|Year : 2011 | Volume
| Issue : 3 | Page : 105-108
Assessment of middle ear function in patients with cleft palate treated under "Smile Train Project"
Prachi Gautam1, Ravinder Sharma2, Ashish Prakash1, Sanjeev Kumar3, Vivek Taneja2
1 Department of Pediatrics, Subharti Medical College, Meerut, Uttar Pradesh, India
2 Department of ENT, Subharti Medical College, Meerut, Uttar Pradesh, India
3 Department of Oral and Maxillofacial Surgery, Subharti Dental College, Subhartipuram, Meerut, Uttar Pradesh, India
|Date of Web Publication||26-Dec-2011|
46 Saketkunj, Saket, Meerut 250003, Uttar Pradesh
Source of Support: None, Conflict of Interest: None
Objective: To evaluate the middle ear function in patients of cleft palate treated under "Smile Train Project". Materials and Methods: Sixty patients (120 ears; 32 male and 28 female) of cleft palate with or without cleft lip were evaluated in pediatrics and ENT OPD in preoperative period. A general medical check up was performed in pediatrics OPD to evaluate the associated craniofacial anomalies. Middle ear function was evaluated in ENT OPD. Otoscopy was done in all patients. Cases under five years of age were evaluated for middle ear function by tympanometry and cases with more than five years of age were evaluated by tympanometry for middle ear function and pure tone audiometry to establish the type of hearing loss. The results are presented as number of ears. Results: A total of 50% of the patients in the study group were in zero- to two-year age group. Otoscopy findings in 120 ears showed that 66.66% of the patients had dull tympanic membrane suggesting a diagnosis of otitis media with effusion. Tympanometry was done in 110 ears, of which, 72.72% of ears had type B tympanogram suggesting otitis media with effusion. Pure tone audiometry in more than five years age group showed that 81.25% ears had conductive hearing loss. Conclusion: This study suggests the need of preoperative ENT check up and audiological assessment in patients of cleft palate undergoing palatal surgery under "Smile Train Project". The association of otitis media with effusion in patients with cleft palate appears strong and a high degree of suspicion for the disease should be kept in them. The anatomical defect and possible causative pathophysiology also supports the inference. Otitis media with effusion causing hearing loss in these patients causes speech delay and unfavorable outcome despite aggressive speech therapy in postoperative period. A co-ordinate team approach of concerned specialists involved in managing these patients would definitely improve their outcome.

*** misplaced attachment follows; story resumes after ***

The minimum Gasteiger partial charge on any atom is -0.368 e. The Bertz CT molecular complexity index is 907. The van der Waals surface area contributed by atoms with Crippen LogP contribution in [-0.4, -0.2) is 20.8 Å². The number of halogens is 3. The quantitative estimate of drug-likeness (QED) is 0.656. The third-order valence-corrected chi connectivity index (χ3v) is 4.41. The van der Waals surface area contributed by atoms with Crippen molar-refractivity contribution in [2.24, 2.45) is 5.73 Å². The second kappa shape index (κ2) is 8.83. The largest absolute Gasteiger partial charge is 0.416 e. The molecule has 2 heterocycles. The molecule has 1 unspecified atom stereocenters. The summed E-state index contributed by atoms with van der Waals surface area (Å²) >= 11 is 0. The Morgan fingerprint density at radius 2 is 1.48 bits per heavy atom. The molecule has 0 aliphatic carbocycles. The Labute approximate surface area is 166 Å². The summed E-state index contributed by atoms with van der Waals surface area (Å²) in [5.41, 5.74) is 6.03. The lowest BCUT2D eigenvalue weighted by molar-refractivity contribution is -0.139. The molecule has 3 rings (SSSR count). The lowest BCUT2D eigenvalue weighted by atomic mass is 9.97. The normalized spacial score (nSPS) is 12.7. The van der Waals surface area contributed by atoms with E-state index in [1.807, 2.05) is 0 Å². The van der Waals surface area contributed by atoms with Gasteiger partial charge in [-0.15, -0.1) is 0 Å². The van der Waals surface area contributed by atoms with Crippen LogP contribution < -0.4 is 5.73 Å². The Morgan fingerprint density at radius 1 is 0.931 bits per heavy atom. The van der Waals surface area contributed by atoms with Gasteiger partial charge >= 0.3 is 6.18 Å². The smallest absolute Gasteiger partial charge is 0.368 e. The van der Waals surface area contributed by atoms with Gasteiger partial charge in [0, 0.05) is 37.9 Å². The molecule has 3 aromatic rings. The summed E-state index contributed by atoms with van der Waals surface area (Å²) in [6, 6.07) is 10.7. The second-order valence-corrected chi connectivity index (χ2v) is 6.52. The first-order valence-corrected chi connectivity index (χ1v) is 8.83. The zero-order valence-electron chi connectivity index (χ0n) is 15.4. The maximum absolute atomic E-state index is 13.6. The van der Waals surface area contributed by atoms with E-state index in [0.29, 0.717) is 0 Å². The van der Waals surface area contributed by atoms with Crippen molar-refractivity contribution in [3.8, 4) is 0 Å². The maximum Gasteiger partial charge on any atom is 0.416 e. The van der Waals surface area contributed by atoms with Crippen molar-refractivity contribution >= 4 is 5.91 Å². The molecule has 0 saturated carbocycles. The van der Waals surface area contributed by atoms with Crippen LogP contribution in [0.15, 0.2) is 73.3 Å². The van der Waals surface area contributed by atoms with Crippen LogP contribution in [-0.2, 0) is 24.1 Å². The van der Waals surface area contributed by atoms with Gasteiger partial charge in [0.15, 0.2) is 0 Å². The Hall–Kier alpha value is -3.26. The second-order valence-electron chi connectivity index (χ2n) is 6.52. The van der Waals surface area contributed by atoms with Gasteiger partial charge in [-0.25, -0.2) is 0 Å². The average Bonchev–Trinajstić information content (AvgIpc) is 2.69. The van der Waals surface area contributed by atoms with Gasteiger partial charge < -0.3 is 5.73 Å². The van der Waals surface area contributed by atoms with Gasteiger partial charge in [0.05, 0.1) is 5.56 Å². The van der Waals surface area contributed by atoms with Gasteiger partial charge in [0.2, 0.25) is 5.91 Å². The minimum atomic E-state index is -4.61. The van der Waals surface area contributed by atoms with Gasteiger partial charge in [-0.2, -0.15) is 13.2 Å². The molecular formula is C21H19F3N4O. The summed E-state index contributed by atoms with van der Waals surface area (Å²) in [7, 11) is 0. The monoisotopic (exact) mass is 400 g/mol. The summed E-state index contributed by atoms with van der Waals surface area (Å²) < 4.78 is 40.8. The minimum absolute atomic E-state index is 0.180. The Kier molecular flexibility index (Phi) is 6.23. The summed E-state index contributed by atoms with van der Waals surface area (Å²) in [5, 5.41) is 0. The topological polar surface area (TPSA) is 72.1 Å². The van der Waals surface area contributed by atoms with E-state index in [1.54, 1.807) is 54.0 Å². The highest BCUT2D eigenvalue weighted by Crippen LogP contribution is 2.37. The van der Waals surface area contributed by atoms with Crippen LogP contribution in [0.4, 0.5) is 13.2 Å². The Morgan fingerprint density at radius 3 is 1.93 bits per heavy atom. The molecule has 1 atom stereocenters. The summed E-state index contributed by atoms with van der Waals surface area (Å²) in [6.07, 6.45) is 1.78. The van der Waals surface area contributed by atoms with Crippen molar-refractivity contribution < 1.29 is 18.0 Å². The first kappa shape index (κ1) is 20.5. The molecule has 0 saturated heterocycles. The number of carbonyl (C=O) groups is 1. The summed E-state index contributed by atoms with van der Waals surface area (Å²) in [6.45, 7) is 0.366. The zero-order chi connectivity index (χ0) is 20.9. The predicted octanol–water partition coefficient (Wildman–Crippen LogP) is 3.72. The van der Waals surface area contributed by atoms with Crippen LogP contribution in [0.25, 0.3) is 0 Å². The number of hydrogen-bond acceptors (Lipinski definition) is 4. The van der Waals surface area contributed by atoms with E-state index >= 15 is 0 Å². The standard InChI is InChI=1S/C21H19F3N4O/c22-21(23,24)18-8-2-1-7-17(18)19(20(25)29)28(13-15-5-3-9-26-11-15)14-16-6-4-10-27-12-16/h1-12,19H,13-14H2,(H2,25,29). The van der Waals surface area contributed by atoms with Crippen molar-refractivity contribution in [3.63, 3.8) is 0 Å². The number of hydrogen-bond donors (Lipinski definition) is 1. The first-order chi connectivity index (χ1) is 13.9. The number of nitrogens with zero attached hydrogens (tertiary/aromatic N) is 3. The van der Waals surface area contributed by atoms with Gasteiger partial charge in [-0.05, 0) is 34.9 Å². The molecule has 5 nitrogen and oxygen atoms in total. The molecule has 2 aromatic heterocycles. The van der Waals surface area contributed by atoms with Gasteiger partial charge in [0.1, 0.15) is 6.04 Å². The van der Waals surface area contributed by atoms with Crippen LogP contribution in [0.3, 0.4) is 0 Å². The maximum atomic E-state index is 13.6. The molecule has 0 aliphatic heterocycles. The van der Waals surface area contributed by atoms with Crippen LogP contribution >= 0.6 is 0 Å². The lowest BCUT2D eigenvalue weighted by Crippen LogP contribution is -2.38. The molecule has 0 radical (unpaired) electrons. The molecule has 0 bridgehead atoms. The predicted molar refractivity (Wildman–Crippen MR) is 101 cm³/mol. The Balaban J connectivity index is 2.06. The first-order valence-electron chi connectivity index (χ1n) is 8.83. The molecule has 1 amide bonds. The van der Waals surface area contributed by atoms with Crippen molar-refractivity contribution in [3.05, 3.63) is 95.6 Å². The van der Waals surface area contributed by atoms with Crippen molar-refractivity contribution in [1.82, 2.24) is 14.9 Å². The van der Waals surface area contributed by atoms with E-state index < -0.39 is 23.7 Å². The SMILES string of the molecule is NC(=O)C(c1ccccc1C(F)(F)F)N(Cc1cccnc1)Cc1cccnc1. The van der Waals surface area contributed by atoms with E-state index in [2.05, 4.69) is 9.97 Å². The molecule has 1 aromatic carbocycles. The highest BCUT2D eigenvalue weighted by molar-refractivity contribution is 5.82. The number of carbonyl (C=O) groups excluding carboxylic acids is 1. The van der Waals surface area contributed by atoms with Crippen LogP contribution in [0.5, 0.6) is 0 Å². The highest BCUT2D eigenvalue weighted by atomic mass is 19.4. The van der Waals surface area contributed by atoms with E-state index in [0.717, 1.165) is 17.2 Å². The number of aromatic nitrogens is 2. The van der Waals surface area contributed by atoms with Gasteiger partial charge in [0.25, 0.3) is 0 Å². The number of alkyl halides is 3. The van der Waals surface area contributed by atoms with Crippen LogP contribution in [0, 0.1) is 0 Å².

Keywords: Cleft palate, Hearing loss, Middle ear, Otitis media with effusion